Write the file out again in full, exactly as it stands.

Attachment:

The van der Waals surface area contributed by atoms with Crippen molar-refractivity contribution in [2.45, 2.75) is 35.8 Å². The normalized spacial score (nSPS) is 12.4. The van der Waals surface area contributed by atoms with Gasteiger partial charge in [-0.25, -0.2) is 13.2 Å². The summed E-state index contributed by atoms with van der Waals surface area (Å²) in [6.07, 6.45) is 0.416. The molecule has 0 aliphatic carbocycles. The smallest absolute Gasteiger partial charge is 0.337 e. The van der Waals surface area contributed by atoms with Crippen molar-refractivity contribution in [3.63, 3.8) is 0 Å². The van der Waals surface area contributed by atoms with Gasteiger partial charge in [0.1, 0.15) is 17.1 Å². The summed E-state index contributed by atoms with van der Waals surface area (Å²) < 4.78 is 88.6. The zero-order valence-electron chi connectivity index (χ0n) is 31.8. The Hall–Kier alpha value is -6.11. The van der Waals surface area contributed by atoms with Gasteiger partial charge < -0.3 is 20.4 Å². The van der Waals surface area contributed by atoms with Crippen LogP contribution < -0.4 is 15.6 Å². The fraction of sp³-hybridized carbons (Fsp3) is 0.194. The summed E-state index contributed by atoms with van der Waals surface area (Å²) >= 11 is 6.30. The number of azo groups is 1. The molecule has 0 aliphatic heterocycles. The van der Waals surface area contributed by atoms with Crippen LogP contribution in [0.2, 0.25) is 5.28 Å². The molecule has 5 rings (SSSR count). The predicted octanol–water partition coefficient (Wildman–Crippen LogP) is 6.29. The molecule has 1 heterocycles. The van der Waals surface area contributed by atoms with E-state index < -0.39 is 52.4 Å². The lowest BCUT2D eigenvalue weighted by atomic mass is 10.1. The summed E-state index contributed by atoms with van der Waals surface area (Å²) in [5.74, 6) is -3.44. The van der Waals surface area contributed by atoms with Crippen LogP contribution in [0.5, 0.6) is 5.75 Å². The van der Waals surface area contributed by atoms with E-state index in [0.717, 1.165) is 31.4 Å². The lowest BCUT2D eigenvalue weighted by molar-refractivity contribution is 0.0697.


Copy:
The van der Waals surface area contributed by atoms with Crippen molar-refractivity contribution in [2.45, 2.75) is 35.8 Å². The normalized spacial score (nSPS) is 12.4. The van der Waals surface area contributed by atoms with Gasteiger partial charge in [-0.25, -0.2) is 13.2 Å². The summed E-state index contributed by atoms with van der Waals surface area (Å²) in [6.07, 6.45) is 0.416. The molecule has 0 aliphatic carbocycles. The smallest absolute Gasteiger partial charge is 0.337 e. The van der Waals surface area contributed by atoms with Crippen molar-refractivity contribution in [3.63, 3.8) is 0 Å². The van der Waals surface area contributed by atoms with Gasteiger partial charge in [0.1, 0.15) is 17.1 Å². The summed E-state index contributed by atoms with van der Waals surface area (Å²) < 4.78 is 88.6. The zero-order valence-electron chi connectivity index (χ0n) is 31.8. The Hall–Kier alpha value is -6.11. The van der Waals surface area contributed by atoms with Gasteiger partial charge < -0.3 is 20.4 Å². The van der Waals surface area contributed by atoms with Crippen LogP contribution < -0.4 is 15.6 Å². The fraction of sp³-hybridized carbons (Fsp3) is 0.194. The summed E-state index contributed by atoms with van der Waals surface area (Å²) >= 11 is 6.30. The number of azo groups is 1. The molecule has 0 aliphatic heterocycles. The van der Waals surface area contributed by atoms with Crippen LogP contribution in [0.2, 0.25) is 5.28 Å². The molecule has 5 rings (SSSR count). The predicted octanol–water partition coefficient (Wildman–Crippen LogP) is 6.29. The molecule has 1 heterocycles. The van der Waals surface area contributed by atoms with E-state index < -0.39 is 52.4 Å². The lowest BCUT2D eigenvalue weighted by atomic mass is 10.1. The summed E-state index contributed by atoms with van der Waals surface area (Å²) in [5.74, 6) is -3.44. The van der Waals surface area contributed by atoms with Crippen LogP contribution in [0.5, 0.6) is 5.75 Å². The van der Waals surface area contributed by atoms with E-state index in [0.717, 1.165) is 31.4 Å². The lowest BCUT2D eigenvalue weighted by molar-refractivity contribution is 0.0697.